Drones and air defense systems in modern warfare
The basic information of drones and air defense systems has been studied in details on this website, the analysis is available in the section “RMA and new weapons”.
Some recent notes of the usage of drones and air defense systems on the different battlefields in South Caucasus and in the Middle East, open interesting views on the future warfare and reveal some surprising features.
Case 1: Nagorno-Karabakh conflict, autumn 2020
The 44-day war between Armenia and Azerbaijan over the disputed Nagorno-Karabakh region began in late September and concluded through a Moscow-brokered truce on November 10, 2020. The results of the war: the deployment of some 2.000 Russian peacekeepers and significant Armenian territorial concessions, Azerbaijan being the clear military victor, with both Russia and Turkey also benefiting politically from the war’s outcome.
This conflict included the heavy use of missiles, drones, and rocket artillery. The range of used equipment was wide from older Soviet-era Scud and Tochka missiles to the newer and more advanced Iskander and the Israeli-made LORA missiles; Russian, Turkish and Israeli drones as well as indigenous designs performed both reconnaissance missions to support artillery use and strike missions. The use of these various weapons provides important information and insights into how modern wars will employ the growing spectrum of missiles, drones and artillery.
Generally taken, Armenia’s missile and rocket arsenal were smaller and older than Azerbaijan’s which became clearly in sight during the conflict. Armenia’s drone fleet consisted of smaller indigenous systems focused on reconnaissance missions. They were generally recognized as less capable than Azerbaijan’s fleet of foreign UAVs. Azerbaijan had purchased an impressive drone arsenal composed of UAVs, like Turkish TB2 and Israeli loitering munitions, also known as “kamikaze” drones, including the Harop, Orbiter, and SkyStriker.
Azerbaijani drones were the center of attention in this war. Azerbaijan took control of the skies and these weapons were game-changing. Azerbaijani drones provided significant advantages in ISR-functions as well as long-range strike capabilities. They enabled Azerbaijani forces to find, fix, track and kill targets with precise strikes far beyond the front lines. Drones contributed to disabling a huge number of Armenian tanks, fighting vehicles, artillery units, and air defense systems. Their penetration of Nagorno-Karabakh’s deep rear also weakened Armenian supply lines and logistics, facilitating later Azerbaijani success in battle.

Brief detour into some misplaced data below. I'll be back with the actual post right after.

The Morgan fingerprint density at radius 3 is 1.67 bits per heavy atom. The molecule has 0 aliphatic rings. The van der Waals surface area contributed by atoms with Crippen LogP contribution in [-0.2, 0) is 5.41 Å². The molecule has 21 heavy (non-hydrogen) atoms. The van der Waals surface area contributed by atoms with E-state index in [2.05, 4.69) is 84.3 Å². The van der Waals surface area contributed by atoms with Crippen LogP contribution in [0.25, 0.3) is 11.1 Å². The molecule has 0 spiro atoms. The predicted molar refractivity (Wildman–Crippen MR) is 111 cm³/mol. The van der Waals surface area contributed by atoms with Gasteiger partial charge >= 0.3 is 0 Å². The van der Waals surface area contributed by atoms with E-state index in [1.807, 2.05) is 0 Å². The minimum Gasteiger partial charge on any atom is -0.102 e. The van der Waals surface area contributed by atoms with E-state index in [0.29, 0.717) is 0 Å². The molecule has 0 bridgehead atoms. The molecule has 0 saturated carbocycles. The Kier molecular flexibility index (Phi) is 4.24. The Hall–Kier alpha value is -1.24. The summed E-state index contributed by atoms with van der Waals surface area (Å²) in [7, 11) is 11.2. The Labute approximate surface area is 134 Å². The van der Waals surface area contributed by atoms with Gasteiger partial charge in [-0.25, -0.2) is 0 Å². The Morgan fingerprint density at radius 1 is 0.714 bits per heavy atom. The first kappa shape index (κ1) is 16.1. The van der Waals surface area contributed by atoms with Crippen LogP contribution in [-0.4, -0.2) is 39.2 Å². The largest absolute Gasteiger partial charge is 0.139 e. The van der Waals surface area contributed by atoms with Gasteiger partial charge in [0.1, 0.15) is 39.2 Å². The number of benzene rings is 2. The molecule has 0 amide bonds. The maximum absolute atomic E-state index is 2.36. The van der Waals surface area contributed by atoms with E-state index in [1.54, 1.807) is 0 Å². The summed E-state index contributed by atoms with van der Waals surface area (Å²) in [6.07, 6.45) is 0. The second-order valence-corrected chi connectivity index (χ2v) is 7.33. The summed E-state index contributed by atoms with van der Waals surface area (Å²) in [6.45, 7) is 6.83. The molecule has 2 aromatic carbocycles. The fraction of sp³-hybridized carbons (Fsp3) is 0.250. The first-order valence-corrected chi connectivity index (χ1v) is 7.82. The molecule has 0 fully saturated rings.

The Turkish-made Bayraktar TB2 in particular demonstrated the versatility of UAV platforms. Turkey previously used these drones to great effect in Syria and Libya. In Nagorno-Karabakh, the TB2 likewise performed well in identifying, targeting and destroying enemy defenses. In addition, the TB2s also carried smart, micro guided munitions to kill targets on their own.
Case 2: Assassination of Soleimani and Iran’s missile attack on US troops in Iraq, January 2020
In January, 2020, Iran’s most powerful military commander, Gen Qassem Soleimani, was assassinated by the US air strike in Iraq, a strike ordered by US President Donald Trump. The general arrived at the Baghdad International Airport on a flight from Syria early on 3 January 2020 and was leaving the airport with senior officials from Iraqi Shia militias backed by Iran when their convoy was hit by missiles fired by a US drone. In fact, there were two US MQ-9 Reaper attack drones which fired Hellfire missiles that killed Soleimani and the deputy head of Iraq’s Popular Mobilization Units and eight others. Iran vowed instantly “crushing” revenge, stating that their final aim is to push the US out of the whole Middle East region.
To summarize the short-term Iranian “revenge operations”:
- On January 8, 2020, only five days after Soleimani’s killing, the Iranians hit two military bases that housed American troops in Iraq with ballistic missiles. The Islamic Revolutionary Guard Corps said this move, which resulted in no deaths (but over 100 cases of TBI), was a “partial retaliation.”
- On March 11, 2020, 18 rockets struck Iraq’s Camp Taji base, located north of Baghdad, killing two US service members and one Brit, and wounding roughly 12 others.
- On April 15, 2020, the Islamic Revolutionary Guard Corps Navy made a “dangerous and provocative” move by sending 11 of its vessels very close to US Navy and Coast Guard ships in international waters.